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Computer display system for producing color text and graphics

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Publication number
US4724431A
US4724431A US06650941 US65094184A US4724431A US 4724431 A US4724431 A US 4724431A US 06650941 US06650941 US 06650941 US 65094184 A US65094184 A US 65094184A US 4724431 A US4724431 A US 4724431A
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Prior art keywords
color
text
bit
display
signals
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US06650941
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Thomas O. Holtey
Kenneth E. Bruce
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HONEYWELL INFORMATION SYSTEMS Inc A CORP OF
Bull HN Information Systems Inc
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Bull HN Information Systems Inc
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    • GPHYSICS
    • G09EDUCATION; CRYPTOGRAPHY; DISPLAY; ADVERTISING; SEALS
    • G09GARRANGEMENTS OR CIRCUITS FOR CONTROL OF INDICATING DEVICES USING STATIC MEANS TO PRESENT VARIABLE INFORMATION
    • G09G5/00Control arrangements or circuits for visual indicators common to cathode-ray tube indicators and other visual indicators
    • G09G5/02Control arrangements or circuits for visual indicators common to cathode-ray tube indicators and other visual indicators characterised by the way in which colour is displayed
    • G09G5/022Control arrangements or circuits for visual indicators common to cathode-ray tube indicators and other visual indicators characterised by the way in which colour is displayed using memory planes
    • GPHYSICS
    • G09EDUCATION; CRYPTOGRAPHY; DISPLAY; ADVERTISING; SEALS
    • G09GARRANGEMENTS OR CIRCUITS FOR CONTROL OF INDICATING DEVICES USING STATIC MEANS TO PRESENT VARIABLE INFORMATION
    • G09G5/00Control arrangements or circuits for visual indicators common to cathode-ray tube indicators and other visual indicators
    • G09G5/02Control arrangements or circuits for visual indicators common to cathode-ray tube indicators and other visual indicators characterised by the way in which colour is displayed
    • G09G5/026Control of mixing and/or overlay of colours in general

Abstract

The invention pertains to a method and apparatus to provide for the display of characters and graphics in color. The invention includes three bit map memories which store graphics information for different colors, one character generator driven from a text memory for display of text, and an attribute memory for storing display characteristics such as inverse video and blinking. The contents of the bit map and attribute memories and the output of the character generator are used to address a pre-programmed ROM. The output from the ROM is a string of three bit words with each bit stream representing a primary color on a color CRT and being connected to the associated color input to the CRT. Composite graphics and text are displayed on the CRT.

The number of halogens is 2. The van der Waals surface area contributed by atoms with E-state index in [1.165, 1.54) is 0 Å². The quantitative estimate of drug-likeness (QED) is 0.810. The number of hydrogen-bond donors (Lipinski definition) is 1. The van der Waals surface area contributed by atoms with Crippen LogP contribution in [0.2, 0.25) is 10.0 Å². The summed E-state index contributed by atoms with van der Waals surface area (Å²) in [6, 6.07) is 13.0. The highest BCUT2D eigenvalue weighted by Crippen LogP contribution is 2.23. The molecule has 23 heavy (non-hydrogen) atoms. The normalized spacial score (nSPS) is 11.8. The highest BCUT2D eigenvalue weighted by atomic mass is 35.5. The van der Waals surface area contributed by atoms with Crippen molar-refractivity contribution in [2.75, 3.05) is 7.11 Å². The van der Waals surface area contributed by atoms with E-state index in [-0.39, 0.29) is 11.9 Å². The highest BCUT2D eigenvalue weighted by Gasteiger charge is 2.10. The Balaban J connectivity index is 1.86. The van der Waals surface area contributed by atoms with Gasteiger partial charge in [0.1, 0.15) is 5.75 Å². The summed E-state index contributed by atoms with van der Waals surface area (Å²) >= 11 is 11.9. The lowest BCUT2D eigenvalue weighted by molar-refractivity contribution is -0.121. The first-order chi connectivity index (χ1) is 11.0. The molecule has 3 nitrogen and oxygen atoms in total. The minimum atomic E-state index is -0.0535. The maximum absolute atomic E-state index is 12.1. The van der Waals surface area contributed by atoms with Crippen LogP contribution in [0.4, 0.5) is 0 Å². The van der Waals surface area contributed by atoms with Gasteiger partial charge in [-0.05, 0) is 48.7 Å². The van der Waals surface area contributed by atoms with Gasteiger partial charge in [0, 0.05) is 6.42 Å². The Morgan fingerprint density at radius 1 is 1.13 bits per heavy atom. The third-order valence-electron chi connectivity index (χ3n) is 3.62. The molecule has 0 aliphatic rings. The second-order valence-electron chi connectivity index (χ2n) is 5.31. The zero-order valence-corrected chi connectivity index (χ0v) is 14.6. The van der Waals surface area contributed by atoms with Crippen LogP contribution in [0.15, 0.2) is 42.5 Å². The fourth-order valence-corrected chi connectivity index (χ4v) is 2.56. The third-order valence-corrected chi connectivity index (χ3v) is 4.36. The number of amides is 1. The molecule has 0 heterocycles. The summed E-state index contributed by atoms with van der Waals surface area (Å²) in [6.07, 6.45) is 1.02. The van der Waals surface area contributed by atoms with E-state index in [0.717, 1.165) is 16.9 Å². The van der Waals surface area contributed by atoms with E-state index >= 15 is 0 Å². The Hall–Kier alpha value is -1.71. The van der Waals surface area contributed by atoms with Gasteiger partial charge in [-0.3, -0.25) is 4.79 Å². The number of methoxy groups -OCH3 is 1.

Description

BACKGROUND OF THE INVENTION

1. Field of the Invention

This invention relates generally to a computer display system, and more particularly to a display system for combining text and graphics in color.

2. Description of the Prior Art

Graphics and alphanumeric text are displayed usually in many business applications. This permits the display of characters or graphics either simultaneously or individually. In order to highlight and differentiate different graphs presented on one chart, it is desirable to present each graph and/or text in different colors. The prior art utilizes 3 bit map memories for storing the text in red, green and blue in the different bit map memories, as well as 3 bit map memories for storing graphics display. Accordingly, three character generators are normally required for generating text in the different colors. This has the disadvantage of requiring excessive hardware and thereby increasing the cost of the computer display system.

OBJECTS OF THE INVENTION

It is a primary object of the invention to have an improved display system.

It is another object of the invention to have an improved display system having color capability.

It is another object of the invention to have an improved display system for displaying graphics and text in different colors.

SUMMARY OF THE INVENTION

The display system includes three bit map memories for storing pixels (bits) representative of a graphic display image. Each of the three bit map memories is utilized to display graphics in a particular color. Additional colors may be displayed utilizing the contents of each bit map memory, by combining the colors in each bit map memory.

Text information is stored in byte form in a data random access memory (RAM). Additionally, attribute characters are stored in an attribute RAM.

A mixing programmable read-only memory (PROM) receives the pixels in the form of signals from each of the 3 bit map memories as well as the text signals from a data RAM coupled to a character generator. The character generator stores signals of characters that are utilized to generate the text bytes stored in the data RAM.

Attribute signals are also applied to the mixing ROM to provide for low or high intensity of the display or inverting the background of text and graphic color.

It is the purpose of the mixing ROM to receive color graphics signals, monochrome text signals and mode control signals to produce signals to represent pixels for presentation to a color CRT for the display of color graphics and color text either individually or intermixed on the same display CRT.

BRIEF DESCRIPTION OF THE DRAWINGS

The novel features which are characteristic of the invention are set forth with particularity in the appended claims. The invention itself, however, both as to organization and operation may best be understood by reference to the following description in conjunction with the drawings in which:

FIG. 1 is a block diagram of the invention.

FIGS. 2A and 2B are logic block diagrams of the invention.

FIG. 3 is a schematic diagram of the color mixing ROM.

DESCRIPTION OF THE PREFERRED EMBODIMENT